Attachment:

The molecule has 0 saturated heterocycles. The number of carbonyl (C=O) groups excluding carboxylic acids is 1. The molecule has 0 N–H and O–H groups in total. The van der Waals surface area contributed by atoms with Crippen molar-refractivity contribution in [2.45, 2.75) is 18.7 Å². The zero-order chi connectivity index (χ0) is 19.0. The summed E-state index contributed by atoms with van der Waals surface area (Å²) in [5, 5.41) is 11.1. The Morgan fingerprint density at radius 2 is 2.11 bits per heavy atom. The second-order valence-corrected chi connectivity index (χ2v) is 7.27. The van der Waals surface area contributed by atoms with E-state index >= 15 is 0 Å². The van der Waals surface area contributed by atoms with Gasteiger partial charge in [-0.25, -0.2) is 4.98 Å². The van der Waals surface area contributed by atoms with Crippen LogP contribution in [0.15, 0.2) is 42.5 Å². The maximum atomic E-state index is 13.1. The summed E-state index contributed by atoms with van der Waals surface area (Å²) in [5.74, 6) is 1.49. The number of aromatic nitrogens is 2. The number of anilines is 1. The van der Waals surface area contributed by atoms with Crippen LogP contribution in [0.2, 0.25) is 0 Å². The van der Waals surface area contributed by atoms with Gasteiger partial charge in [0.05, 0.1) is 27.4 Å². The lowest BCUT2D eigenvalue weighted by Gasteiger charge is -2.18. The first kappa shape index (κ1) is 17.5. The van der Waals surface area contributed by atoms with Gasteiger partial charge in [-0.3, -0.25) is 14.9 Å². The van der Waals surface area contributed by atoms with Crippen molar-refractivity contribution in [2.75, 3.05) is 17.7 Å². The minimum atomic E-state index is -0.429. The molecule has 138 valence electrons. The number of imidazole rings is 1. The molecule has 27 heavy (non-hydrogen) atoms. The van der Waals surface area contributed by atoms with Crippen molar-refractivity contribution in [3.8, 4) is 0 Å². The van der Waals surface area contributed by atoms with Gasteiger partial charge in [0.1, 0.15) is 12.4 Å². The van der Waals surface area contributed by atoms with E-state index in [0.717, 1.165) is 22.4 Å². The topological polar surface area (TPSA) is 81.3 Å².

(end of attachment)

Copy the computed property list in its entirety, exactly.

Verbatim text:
The molecule has 0 saturated heterocycles. The number of carbonyl (C=O) groups excluding carboxylic acids is 1. The molecule has 0 N–H and O–H groups in total. The van der Waals surface area contributed by atoms with Crippen molar-refractivity contribution in [2.45, 2.75) is 18.7 Å². The zero-order chi connectivity index (χ0) is 19.0. The summed E-state index contributed by atoms with van der Waals surface area (Å²) in [5, 5.41) is 11.1. The Morgan fingerprint density at radius 2 is 2.11 bits per heavy atom. The second-order valence-corrected chi connectivity index (χ2v) is 7.27. The van der Waals surface area contributed by atoms with E-state index >= 15 is 0 Å². The van der Waals surface area contributed by atoms with Gasteiger partial charge in [-0.25, -0.2) is 4.98 Å². The van der Waals surface area contributed by atoms with Crippen LogP contribution in [0.15, 0.2) is 42.5 Å². The maximum atomic E-state index is 13.1. The summed E-state index contributed by atoms with van der Waals surface area (Å²) in [5.74, 6) is 1.49. The number of aromatic nitrogens is 2. The number of anilines is 1. The van der Waals surface area contributed by atoms with Crippen LogP contribution in [0.2, 0.25) is 0 Å². The van der Waals surface area contributed by atoms with Gasteiger partial charge in [0.05, 0.1) is 27.4 Å². The lowest BCUT2D eigenvalue weighted by Gasteiger charge is -2.18. The first kappa shape index (κ1) is 17.5. The van der Waals surface area contributed by atoms with Gasteiger partial charge in [-0.3, -0.25) is 14.9 Å². The van der Waals surface area contributed by atoms with Crippen molar-refractivity contribution in [2.75, 3.05) is 17.7 Å². The minimum atomic E-state index is -0.429. The molecule has 138 valence electrons. The number of imidazole rings is 1. The molecule has 27 heavy (non-hydrogen) atoms. The van der Waals surface area contributed by atoms with Crippen molar-refractivity contribution in [3.8, 4) is 0 Å². The van der Waals surface area contributed by atoms with Gasteiger partial charge in [0.1, 0.15) is 12.4 Å². The van der Waals surface area contributed by atoms with E-state index in [0.717, 1.165) is 22.4 Å². The topological polar surface area (TPSA) is 81.3 Å².